Gum disease, tooth decay, injury, or a genetic condition can all be behind a missing tooth. Regardless of the underlying cause for missing teeth, if you're looking to replace a lost tooth or make adjustments to the overall appearance of your mouth, there are different treatments available.
Here’s a look at a few options to replace missing teeth, as well as the pros and cons of each option and cost information.
1. Dental implants
Dental implants are an option when you need to replace a single tooth, or when you’re missing several teeth in different areas of your mouth.
This treatment involves surgically mounting a titanium metal post or frame into your upper or lower jaw. A replacement tooth is then mounted to the implant, which allows the tooth to remain in place.
Basically, a dental implant provides a permanent base for a replacement tooth.
While cost will vary depending on several factors, on average, the estimated cost of a single tooth dental implant ranges from $3,000–$6,000.
Advantages of dental implants
The biggest advantage is that the replacement tooth resembles a natural tooth and can last for decades.
Another advantage of an implant is that nearby teeth aren’t involved (like with a bridge), so the rest of your teeth should remain intact.
Disadvantages of dental implants
This is a surgical procedure, so you’ll need to be in good physical health for surgery and recovery. Plus, the healing process can take several months.
Your dentist won’t attach the replacement tooth until the dental implant completely heals.
Also, dental implants tend to be more expensive than other replacement options for a missing tooth. The procedure may be covered by some insurances, but you might be responsible for deductibles and co-pays.
2. Fixed dental bridge
If you don’t want a dental implant, see if you’re a candidate for a fixed dental bridge. This tooth replacement option might be effective if you’re missing one or more teeth in the same area.
A fixed bridge essentially bridges a gap caused by a missing tooth using a dental prosthetic or artificial tooth. The prosthetic is attached to adjacent teeth and then bonded in place using dental cement.
A single bridge will range in price depending on materials used and your geographic location. Some sources indicate a single bridge can cost from $3,000–$5,000. The procedure may be covered by some insurances.
Advantages of dental bridges
Bridges are beneficial because they feel and look like natural teeth. You might find they improve the appearance of your natural teeth on either side of the space.
They’re also typically cheaper than dental implants.
Disadvantages of dental bridges
It can be difficult to clean around the tooth underneath the bridge.
Bridges involve altering existing teeth. Also, a poorly fitted bridge could gradually damage adjoining teeth over time.
In addition, plaque and bacteria could seep underneath the bridge, causing tooth decay or an infection.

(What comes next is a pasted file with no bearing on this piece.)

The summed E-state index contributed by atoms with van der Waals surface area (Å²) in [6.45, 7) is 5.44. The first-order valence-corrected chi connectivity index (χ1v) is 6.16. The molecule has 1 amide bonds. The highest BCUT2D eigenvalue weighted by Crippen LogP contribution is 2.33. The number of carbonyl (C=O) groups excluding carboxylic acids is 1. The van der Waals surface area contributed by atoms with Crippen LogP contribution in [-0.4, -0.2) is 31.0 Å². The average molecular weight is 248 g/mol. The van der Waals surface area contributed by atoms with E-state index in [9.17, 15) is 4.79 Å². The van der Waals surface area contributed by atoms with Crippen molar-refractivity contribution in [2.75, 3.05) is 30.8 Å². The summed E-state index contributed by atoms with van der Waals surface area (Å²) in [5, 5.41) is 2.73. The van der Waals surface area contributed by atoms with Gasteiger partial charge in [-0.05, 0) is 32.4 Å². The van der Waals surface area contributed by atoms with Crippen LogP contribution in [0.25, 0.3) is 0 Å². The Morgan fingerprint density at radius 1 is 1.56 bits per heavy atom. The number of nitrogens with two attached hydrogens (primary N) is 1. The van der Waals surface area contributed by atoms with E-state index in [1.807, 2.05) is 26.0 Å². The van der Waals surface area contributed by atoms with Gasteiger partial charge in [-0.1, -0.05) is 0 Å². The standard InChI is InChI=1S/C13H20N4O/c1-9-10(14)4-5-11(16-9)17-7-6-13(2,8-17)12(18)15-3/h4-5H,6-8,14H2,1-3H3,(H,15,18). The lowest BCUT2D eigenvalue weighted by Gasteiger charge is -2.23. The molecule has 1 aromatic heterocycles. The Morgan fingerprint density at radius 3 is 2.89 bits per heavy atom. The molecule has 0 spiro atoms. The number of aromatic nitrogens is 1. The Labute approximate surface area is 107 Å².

3. Removable partial dentures
Your dentist may suggest complete dentures if you need to replace all of your teeth. But if you only need to replace some of your teeth, you might be a candidate for a removable partial denture.
This dental appliance consists of replacement teeth attached to a natural-looking pink base.
Your natural teeth stabilize and hold the removable plastic base in place, although some dentures have a clasp that adjoins to natural teeth.
The base is designed to match the color of your gums, and the teeth the color of your natural teeth. These dentures might be an option if you need to replace multiple teeth in one part of your mouth.
Removable partial dentures may be covered by some insurances. While cost varies, pricing calculators show a cost ranging from $1,500–$3,000, dependent on location.
Advantages of partial dentures
Removable partial dentures look and feel natural in the mouth, and they’re also less expensive and easier to repair and replace than other tooth replacement options.
Disadvantages of partial dentures
Some people might find partial dentures uncomfortable, at least until they adjust to wearing them.
Dentures must be removed and cleaned daily, and you’ll also remove them before bed. This constant handling can make them more susceptible to damage
What’s the impact of missing teeth?
In some cases, there may be little-to-no impact. Depending on the location of a missing tooth, you may not really notice a gap in your mouth. This might be the case if you’re missing a tooth in the back or side of your mouth.
But your teeth are designed to work together, so missing one or more teeth can sometimes impact speech, eating, and over time cause other problems.
If it becomes harder or uncomfortable to chew your food, it may lead to only eating on one side of your mouth or having to eat at a much slower pace. This can affect your jaw and facial muscles.
Missing teeth can change the shape of your face, as it can cause your mouth to shift.
Also, your bite might change to make up or compensate for lost teeth, and the remaining teeth may shift and move given the extra room. This can cause other issues such as tooth sensitivity, tooth grinding, and difficulty chewing.
Whether you’re missing teeth because of tooth decay, gum disease, or an injury, talk to a dentist about options for replacing a missing tooth.
The cost will vary depending on the replacement option, the number of teeth you need to replace, and even your location.
Some health insurances may cover the replacement cost, or at least some of it. If not, some dental offices offer payment or financing plans.
These treatment options are effective, and in most cases, a dental implant, bridge, or partial denture will last for years or even decades with regular brushing and care
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